Udall wants to undo indefinite detention




Well, good for him.

Our U.S. Sen. Mark Udall has introduced legislation that would strip the power of the executive branch to indefinitely detain terrorism suspects — including U.S.-born terrorism suspects — after he voted in favor of the act that gave the president this power.

As the ACLU summarized the 2012 National Defense Authorization Act (NDAA), it's "a bill that contains harmful provisions that some legislators have said could authorize the U.S. military to pick up and imprison without charge or trial civilians, including American citizens, anywhere in the world."

What's the likelihood that Udall's bill will pass this year? Well, as the Wall Street Journal notes, not good.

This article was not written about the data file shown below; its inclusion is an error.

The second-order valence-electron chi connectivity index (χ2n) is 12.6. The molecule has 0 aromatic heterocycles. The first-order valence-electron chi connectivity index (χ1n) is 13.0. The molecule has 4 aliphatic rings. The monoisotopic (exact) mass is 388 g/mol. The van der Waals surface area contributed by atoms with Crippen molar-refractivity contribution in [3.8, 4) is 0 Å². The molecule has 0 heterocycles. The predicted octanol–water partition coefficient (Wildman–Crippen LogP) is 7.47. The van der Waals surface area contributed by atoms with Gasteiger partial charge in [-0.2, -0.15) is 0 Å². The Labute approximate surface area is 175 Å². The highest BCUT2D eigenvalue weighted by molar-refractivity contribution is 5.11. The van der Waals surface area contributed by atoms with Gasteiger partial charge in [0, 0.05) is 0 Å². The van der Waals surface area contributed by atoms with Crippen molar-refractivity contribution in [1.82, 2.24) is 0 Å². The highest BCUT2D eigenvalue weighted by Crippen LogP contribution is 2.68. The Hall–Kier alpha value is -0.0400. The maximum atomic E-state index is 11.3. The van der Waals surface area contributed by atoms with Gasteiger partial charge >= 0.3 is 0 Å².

For one thing, the Journal points out, it's an election year, when voting against basic democratic principles, such as due process, is unfortunately a safe political bet. And for another, "The authorization act passed with bipartisan support, and President Barack Obama signed it in December, though he expressed some concerns in an accompanying signing statement."

From the Denver Post:

Udall, a Democrat member of the Senate Intelligence committee, who has been an outspoken critic of the Administration’s handling of detainees, said in a statement that he had “grave concerns that the (defense) detention provisions could weaken our national security and our constitutional protections.”

Udall’s bill would roll back existing provisions already passed by Congress — with a yes vote from Udall — in the National Defense Authorization Act of 2012.

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